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Study for Icarus (1898) by Herbert Draper.

Previously on { feuilleton }
The end of Orpheus

Weekend links: Apocalypse not now

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The Kurtz compound prior to destruction. An Apocalypse Now storyboard, one of a number which will be included among the extras on the Blu-Ray release of Francis Coppola’s film when it appears in the UK next month. The film is given a new cinema release on May 27th.

Radio broadcaster Harold Camping, a man denounced by fellow Christians as a false prophet, achieved one thing at least this week by making himself and his followers a global laughing-stock after the Rapture failed to materialise. I would have put money on him blaming those terrible gays somewhere along the way, such complaints being so common among a certain brand of American fundamentalist that you could write their sermons for them. Sure enough, here’s the old fool blathering about “lespianism” and describing the beautiful city of San Francisco as a cesspool. Shall we chalk this up as another victory for the gays, Harold? Related: No dogs go to heaven.

The internet has always been a home for ridicule but occasions like this bring out the wags in droves. The Oatmeal showed us how God is managing the Rapture using a Windows Install Wizard, and also pointed to a selection of sarcastic tweets. Meanwhile, this page has a comprehensive catalogue of previous apocalypse dates; the biggy is next year, of course.

Burroughs himself was no stranger to prosecution. In 1962 he was indicted on grounds of obscenity. Naked Lunch was not available in the US until 1962 and in the UK until 1964. The writer Norman Mailer and the poet Allen Ginsberg had to defend the book in court before the ruling could be reversed. In Turkey, it is now our turn to stand up for the novel.

Turkish writer Elif Shafak criticising the paternalism of the Turkish state in trying to protect its people from troubling novels. Related: William Burroughs publisher faces obscenity charges in Turkey.

An A–Z of the Fantastic City by Hal Duncan. “This guidebook leads readers and explorers through twenty-six cities of yore (Yore, while included, is one of the shorter entries).” Illustrated by Eric Schaller.

• The creepiest Alice in Wonderland of all, Jan Svankmajer’s semi-animated Alice (1988), receives a very welcome re-issue on DVD this month. With Brothers Quay extras and other good things.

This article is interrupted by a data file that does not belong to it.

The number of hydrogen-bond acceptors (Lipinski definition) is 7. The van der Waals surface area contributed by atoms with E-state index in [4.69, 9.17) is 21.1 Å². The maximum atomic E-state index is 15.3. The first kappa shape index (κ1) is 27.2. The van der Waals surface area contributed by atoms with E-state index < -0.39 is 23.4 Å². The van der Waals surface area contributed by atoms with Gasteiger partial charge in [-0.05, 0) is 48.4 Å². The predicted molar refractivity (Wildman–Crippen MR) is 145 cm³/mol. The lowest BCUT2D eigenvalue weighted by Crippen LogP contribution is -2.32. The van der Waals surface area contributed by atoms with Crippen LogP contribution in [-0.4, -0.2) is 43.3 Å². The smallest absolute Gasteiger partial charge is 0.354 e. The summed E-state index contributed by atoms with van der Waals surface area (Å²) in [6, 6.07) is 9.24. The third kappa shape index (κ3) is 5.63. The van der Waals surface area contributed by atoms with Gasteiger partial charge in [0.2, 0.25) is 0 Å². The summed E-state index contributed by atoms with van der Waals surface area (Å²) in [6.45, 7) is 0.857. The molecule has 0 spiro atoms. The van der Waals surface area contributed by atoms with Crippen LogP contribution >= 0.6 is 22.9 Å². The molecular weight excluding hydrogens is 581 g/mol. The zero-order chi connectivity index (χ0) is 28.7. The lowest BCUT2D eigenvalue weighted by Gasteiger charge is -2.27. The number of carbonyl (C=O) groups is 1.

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Robert E Howard’s sinister magus from the Conan stories, Thoth-Amon, as depicted by Barry Windsor-Smith. From a portfolio of five Robert E Howard characters, 1975.

What is computer music (or does it matter)? Related: A History of Electronic/Electroacoustic Music (1937–2001), 511 (!) downloadable pieces.

Unearthly Powers: Surrealism and SF: Rick Poynor explores the Tanguy-like strangeness of Richard Powers.

Magic Trip: Ken Kesey’s search for a kool place.

The Library of Congress National Jukebox.

Vladimir Nabokov’s butterflies.

Amy Ross’s Wunderkammer.

Rapture (1981) by Blondie | Apocalypse (1990) by William Burroughs | Rapture (2000) by Antony and the Johnsons.

Jeffrey Catherine Jones, 1944–2011

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Yesterday’s Lily (1980), a collection of painting and illustration work published by Dragon’s Dream.

Artist Jeffrey Jones, whose death was announced this week, transitioned to Jeffrey Catherine Jones in the late 1990s so we’ll honour that here and won’t insist on referring to her as “he” as I’ve been seeing on some other websites. Jones’ work was significant for me mainly as a result of her participation in The Studio collective from 1975 to 1979, an affiliation of four artists—Jones, Barry Windsor-Smith, Mike Kaluta and Berni Wrightson—who shared a loft studio in New York City. The fruits of that relationship were recorded in one of my favourite art books, The Studio, in 1979. Of the four it was Barry Smith’s Pre-Raphaelite-inspired work which made the greatest impression at the time (especially Pandora), followed by Berni Wrightson’s Frankenstein illustrations. But Jones was the best painter in the group, with a style that blended influences from (among others) JM Whistler, Gustav Klimt and Frank Frazetta. There are galleries of paintings and drawings at the official website. Still to come is Better Things: Life & Choices of Jeffrey Jones, a documentary film by Maria Cabardo. Clips and trailers can be seen here.

A selection of paintings at Golden Age Comic Book Stories
The Studio Pt.1: Jeff Jones

Elsewhere on { feuilleton }
The illustrators archive

Previously on { feuilleton }
Roger Dean: artist and designer
Berni Wrightson’s Frankenstein